European Union internal reports have warned that Morocco's border control was becoming lax, with Moroccan border authorities failing at the task.
Morocco is not stopping criminal organisations from smuggling migrants to Spain, according to a report by Frontex.
“Internal issues in Morocco, the main transit country to Spain, have caused a gap which allows more exits, particularly from the west coast of Morocco,” warns the 2018 risk analysis report.
Intelligence reports have picked up on “an increase in human activity” in Mount Gurugú, where many Sub-Saharan migrants mass, waiting for chance to get into Spain. Sources from the Spanish government told Spanish daily El Paìs that Morocco was still waiting for some €30 million allocated by the EU and Morocco may have relaxed migration controls into Europe as leverage in key negotiations with Brussels.
European Commission President Jean-Claude Juncker says the EU has given the North African kingdom more than 100 million euros to tackle migration over the past
“The PP is not going to allow attacks against our police officers,” anti-migration politician Pablo Casado warned, with reference to recent violent border crossings in Ceuta. “We are going to support the police and Civil Guard unashamedly and undividedly.”
In a survey this year from Spain’s national polling agency, only 3.5 percent of Spaniards listed immigration as one of the top three problems facing Spain, with 62.4 percent listing unemployment instead. The poll outcome has highlighted the fact that immigration and unemployment are not politically linked issues to most Spanish voters.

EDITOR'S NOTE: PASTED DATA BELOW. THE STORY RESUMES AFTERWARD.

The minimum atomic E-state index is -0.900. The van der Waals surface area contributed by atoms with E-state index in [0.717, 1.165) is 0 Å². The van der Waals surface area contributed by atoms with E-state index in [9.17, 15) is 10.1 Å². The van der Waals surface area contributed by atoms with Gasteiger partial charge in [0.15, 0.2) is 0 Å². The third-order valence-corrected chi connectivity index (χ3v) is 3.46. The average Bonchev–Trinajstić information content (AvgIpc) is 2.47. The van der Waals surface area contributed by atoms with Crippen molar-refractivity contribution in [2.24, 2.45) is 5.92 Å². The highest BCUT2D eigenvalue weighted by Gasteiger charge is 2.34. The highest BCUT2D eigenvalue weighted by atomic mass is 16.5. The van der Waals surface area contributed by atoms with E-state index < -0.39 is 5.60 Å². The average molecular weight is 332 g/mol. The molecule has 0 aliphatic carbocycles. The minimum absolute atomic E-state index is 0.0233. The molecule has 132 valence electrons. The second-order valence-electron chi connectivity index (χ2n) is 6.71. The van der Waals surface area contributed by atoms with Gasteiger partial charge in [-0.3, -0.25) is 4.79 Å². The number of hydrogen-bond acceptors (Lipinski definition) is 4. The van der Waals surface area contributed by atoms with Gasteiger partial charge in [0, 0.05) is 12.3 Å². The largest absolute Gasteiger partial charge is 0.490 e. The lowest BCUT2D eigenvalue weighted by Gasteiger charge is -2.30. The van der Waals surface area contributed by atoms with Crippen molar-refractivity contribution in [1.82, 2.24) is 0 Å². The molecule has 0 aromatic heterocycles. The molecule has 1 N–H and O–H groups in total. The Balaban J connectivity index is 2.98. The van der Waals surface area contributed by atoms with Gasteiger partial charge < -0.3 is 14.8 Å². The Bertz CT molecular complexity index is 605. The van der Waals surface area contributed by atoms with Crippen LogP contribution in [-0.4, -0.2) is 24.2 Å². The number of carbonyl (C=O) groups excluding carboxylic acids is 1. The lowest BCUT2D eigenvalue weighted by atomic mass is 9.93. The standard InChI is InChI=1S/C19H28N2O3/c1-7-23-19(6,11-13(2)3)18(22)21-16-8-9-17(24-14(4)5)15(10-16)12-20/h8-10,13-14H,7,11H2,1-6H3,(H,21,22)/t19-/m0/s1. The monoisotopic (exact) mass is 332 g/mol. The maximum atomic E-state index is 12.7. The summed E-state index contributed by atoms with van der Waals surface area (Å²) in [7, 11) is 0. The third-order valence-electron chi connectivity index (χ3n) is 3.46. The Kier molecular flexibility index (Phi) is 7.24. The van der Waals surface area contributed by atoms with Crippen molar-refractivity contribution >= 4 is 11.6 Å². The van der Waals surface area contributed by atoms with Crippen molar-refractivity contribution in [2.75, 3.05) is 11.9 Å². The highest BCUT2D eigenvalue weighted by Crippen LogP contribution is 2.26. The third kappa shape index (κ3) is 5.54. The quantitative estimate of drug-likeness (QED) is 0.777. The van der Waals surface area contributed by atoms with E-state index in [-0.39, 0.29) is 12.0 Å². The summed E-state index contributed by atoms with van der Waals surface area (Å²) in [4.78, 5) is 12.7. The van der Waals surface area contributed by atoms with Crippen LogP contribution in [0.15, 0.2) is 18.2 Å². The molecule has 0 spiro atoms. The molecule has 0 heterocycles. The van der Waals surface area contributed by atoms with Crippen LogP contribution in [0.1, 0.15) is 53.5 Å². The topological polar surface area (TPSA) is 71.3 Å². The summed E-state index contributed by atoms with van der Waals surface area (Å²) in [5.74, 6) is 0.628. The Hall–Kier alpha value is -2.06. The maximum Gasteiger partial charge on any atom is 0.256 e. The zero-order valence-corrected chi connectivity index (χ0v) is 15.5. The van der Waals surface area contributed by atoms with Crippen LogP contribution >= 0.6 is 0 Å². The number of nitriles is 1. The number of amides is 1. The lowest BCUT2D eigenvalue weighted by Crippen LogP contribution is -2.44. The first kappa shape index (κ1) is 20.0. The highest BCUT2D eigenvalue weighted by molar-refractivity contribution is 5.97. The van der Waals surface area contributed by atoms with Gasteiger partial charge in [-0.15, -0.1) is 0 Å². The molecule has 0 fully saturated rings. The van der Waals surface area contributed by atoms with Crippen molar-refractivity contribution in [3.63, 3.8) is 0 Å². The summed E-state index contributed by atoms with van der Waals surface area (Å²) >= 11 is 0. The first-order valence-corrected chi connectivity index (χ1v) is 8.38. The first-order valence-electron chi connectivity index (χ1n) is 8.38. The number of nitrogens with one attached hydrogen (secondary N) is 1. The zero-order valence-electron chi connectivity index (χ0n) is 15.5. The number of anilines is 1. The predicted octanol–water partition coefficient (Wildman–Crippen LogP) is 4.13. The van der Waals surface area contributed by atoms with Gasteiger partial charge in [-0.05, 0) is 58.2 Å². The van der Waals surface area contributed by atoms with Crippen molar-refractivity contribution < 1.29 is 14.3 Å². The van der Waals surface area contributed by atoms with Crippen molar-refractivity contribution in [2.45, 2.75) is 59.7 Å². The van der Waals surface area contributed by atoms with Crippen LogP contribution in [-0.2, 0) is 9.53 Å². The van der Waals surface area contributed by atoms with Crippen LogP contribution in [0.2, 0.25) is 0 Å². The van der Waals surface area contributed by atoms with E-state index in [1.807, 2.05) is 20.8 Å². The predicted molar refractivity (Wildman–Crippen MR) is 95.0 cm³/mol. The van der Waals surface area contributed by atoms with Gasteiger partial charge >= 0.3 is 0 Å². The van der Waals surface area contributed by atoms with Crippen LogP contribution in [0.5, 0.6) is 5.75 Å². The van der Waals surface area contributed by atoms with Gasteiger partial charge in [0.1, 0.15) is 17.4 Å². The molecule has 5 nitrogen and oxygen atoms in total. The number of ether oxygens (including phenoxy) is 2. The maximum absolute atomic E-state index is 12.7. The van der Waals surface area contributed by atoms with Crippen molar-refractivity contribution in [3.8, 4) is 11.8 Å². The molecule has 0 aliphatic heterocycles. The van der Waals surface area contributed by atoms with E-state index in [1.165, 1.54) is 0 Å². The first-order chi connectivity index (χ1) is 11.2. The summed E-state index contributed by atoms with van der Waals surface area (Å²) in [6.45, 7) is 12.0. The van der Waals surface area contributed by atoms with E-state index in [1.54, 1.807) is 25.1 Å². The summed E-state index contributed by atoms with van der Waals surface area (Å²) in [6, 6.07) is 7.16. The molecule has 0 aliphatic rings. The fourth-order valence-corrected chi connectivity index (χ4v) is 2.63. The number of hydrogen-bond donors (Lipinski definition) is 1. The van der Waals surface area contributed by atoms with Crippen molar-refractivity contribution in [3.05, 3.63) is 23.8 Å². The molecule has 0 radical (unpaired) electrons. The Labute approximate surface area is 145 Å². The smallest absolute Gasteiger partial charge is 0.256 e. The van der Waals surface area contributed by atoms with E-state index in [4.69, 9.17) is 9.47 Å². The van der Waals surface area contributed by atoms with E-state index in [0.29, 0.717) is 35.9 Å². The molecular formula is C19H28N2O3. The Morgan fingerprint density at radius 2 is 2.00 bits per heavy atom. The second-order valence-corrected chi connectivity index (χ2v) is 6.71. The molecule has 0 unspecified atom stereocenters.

But that may be changing said Fernando Fernandez, a leading professor at IE Business School in Madrid. “You have this fear that these people will change your way of life.”
The PP leader Casad has become the youngest leader of any of the big parties in Spain and has since promised a tougher stance on immigration.
The recently-elected leader said it was not possible to absorb such numbers of migrants arriving into the EU.
“It isn’t possible to give legal papers to everyone, nor is it for Spain to absorb the millions of Africans who come looking for a better future in Europe,” said Casado. “And because it’s not possible, we have to say so, even if it is politically incorrect.”
He spoke at a party event in Ávila in July, accusing Spanish Prime Minister Pedro Sánchez of putting the lives migrants in danger by inviting them to make the dangerous journey across the Mediterranean and of supporting cross-border criminal enterprises.
“While Sánchez was in Valencia welcoming a boat, 1 500 migrants were arriving in Almería and Algeciras,” Casado said. “A million migrants are waiting on the coast of Libya planning a new route through Spain.”
Sánchez’s administration has been extremely welcoming to migrants, announcing new legislation to allow undocumented newcomers to have full access to public healthcare services on arrival, while also opening Spanish ports to at least two migrant rescue vessels that had been turned away by Italy.
Javier Ortega Smith, the leader of VOX, the other anti-immigrant party, said the flood of Africans do not represent a “humanitarian crisis” but rather “an invasion orchestrated by criminal organisations and complicit foreign governments”.
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